As a resonator guitar player and designer, I get giddy when an oddball resonator comes through the door. I’ve loved these old hub-cap guitars ever since I was a kid, which I mentioned in the history of resonators I wrote for Premier Guitar‘s June 2018 issue (“Resonator Guitars 101”). I’ve worked for Dobro, Sho-Bud, and Washburn (where I have signature models) over the years and had my own Owens brand at one time. So, of course I got excited about this 1964 Supro/Valco Res-O-Glass Folkstar with a period DeArmond gold-foil pickup. It has a hint of Airline, too, but more on that later.
Back in ’64, when it was priced at $137.50 new, Supro advertised this 6-string as “the most powerful non-electric guitar of them all! The original self-amplified guitar.” Of course, that’s hyperbole, because that was without the crucial addition of the DeArmond, which may have been added by the guitar’s original owner. More on that later, too.
This example was assembled at the Valco factory as a hybrid of Airline and Supro body parts. During a slight neck repair at Nashville Used and New Music, its original red neck was refinished black to match the body.
Meanwhile, you want some background on Valco? Well, that history of resonators story I mentioned has plenty. But what’s important for understanding the roots of this month’s guitar is that Louis Dopyera, one of the founding brothers of Dobro, was a co-founder of Valco. And the Dopyeras were innovators who saw the trend toward round-neck electric guitars pretty much when the first electric lap steels hit the market in the early 1930s. That same eye for the new put fiberglass on their radar in the 1950s, when it came into its own with Corvettes, surfboards, and other iconic pop-culture designs. One more essential piece of information: Valco specialized in making guitars and amps for other brands—most notably Harmony, Kay, Supro, and Airline—until it closed in 1968.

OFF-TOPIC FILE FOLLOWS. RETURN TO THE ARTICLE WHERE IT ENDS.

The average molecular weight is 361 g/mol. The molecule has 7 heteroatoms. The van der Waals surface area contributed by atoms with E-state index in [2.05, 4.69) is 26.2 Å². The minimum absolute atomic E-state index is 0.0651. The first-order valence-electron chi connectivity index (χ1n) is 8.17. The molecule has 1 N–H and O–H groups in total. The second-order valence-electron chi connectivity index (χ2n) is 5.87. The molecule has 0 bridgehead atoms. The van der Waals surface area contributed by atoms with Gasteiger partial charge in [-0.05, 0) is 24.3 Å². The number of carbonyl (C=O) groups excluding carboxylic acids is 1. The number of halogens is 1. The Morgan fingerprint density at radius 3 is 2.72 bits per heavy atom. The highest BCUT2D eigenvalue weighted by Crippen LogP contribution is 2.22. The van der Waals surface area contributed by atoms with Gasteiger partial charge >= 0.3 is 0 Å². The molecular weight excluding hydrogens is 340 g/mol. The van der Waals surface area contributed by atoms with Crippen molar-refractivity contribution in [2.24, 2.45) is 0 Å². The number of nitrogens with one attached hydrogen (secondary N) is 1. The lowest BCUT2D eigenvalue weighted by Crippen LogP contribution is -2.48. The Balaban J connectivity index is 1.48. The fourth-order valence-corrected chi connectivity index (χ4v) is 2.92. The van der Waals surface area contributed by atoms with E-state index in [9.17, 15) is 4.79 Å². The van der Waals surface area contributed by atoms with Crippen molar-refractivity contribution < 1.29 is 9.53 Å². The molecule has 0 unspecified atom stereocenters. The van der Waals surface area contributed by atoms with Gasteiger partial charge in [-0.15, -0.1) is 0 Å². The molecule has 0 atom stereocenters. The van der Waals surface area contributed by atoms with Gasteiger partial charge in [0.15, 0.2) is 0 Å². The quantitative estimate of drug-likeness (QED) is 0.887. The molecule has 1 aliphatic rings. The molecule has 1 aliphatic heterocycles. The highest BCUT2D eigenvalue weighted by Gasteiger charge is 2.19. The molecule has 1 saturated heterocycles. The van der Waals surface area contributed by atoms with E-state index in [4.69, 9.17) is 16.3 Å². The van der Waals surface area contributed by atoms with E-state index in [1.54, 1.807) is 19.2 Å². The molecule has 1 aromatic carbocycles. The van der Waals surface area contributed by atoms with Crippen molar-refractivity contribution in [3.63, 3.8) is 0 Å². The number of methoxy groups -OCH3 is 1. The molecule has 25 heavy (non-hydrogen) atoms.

Vintage DeArmond gold-foil pickups like this were a popular modification for these guitars in the ’60s. Plastic-screened soundholes were just another of Valco’s cost-saving measures.
Now let’s get back to our Valco-made Supro Folkstar. It has a thinline body with a single resonator cone under a distinctive cover plate—are those the tips of tridents or sideways Es?—and two small round soundholes with cream-colored plastic screen covers in the upper body. (On a Dobro, those screens would be metal.) That body, with its beveled, molded top providing a slightly arched look, is made of two pieces of the fiberglass material called Res-O-Glass, with a rubber binding seam in the center to attach both halves and inhibit internal rattling. The Kord King neck is described in the catalog as magnesium-reinforced wood. It has the classic “Gumby”-shaped headstock that’s a Supro signature, and Kluson tuners with oversized butterfly-style buttons. Another advantage that the always-budget-aware Valco saw in Res-O-Glass—besides its light weight—was the ability to use colored resin, reducing the amount of finishing necessary. This Folkstar model came in two colors: red for the Supro model and black for the Airline model. The latter sold through Montgomery Ward stores and catalogs. As cool as Folkstars look, they don’t sound good at all—at least as the acoustic instruments they were intended to be. Their tone is muted, with almost no sustain. That’s why so many of these vintage axes have pickups installed.
The rubber binding seam in the middle of this model was used to attach both halves of the body and decrease internal rattling.
Here’s something weird: While this guitar’s body has the black finish of an Airline model, that’s clearly a Supro logo on the headstock. Seems crazy, right? But one of my gigs at Dobro was working as the company’s archivist, where I learned that it was not uncommon for them to use parts from one line on another, or for them to make a custom one-off. Gibson also did this back in the ’40s, ’50s, and ’60s—or used leftover parts from one production era on a new generation of instruments. When this Supro/Airline hybrid arrived at our shop, the neck was actually red and had some slight damage. When it was repaired, we refinished it black—but given that it already had the pickup installed as a mod, that refinishing shouldn’t influence its value, which we estimate at about $1,199.
While this instrument’s black finish says Airline, the headstock’s “Gumby” shape and logo scream Supro.
The DeArmond gold-foil is where the magic really happens with this guitar. And the truth about these old pickups is that no two seem to ever sound the same. But this one brings the instrument to life in a way that would please fans of North Mississippi hill country blues or Ry Cooder soundtracks. I hope whatever bluesman or blueswoman—or maybe even voodoo priestess—gave this guitar that pickup also got all the mojo he or she wanted out of it. And I think there’s still plenty left for the next owner.
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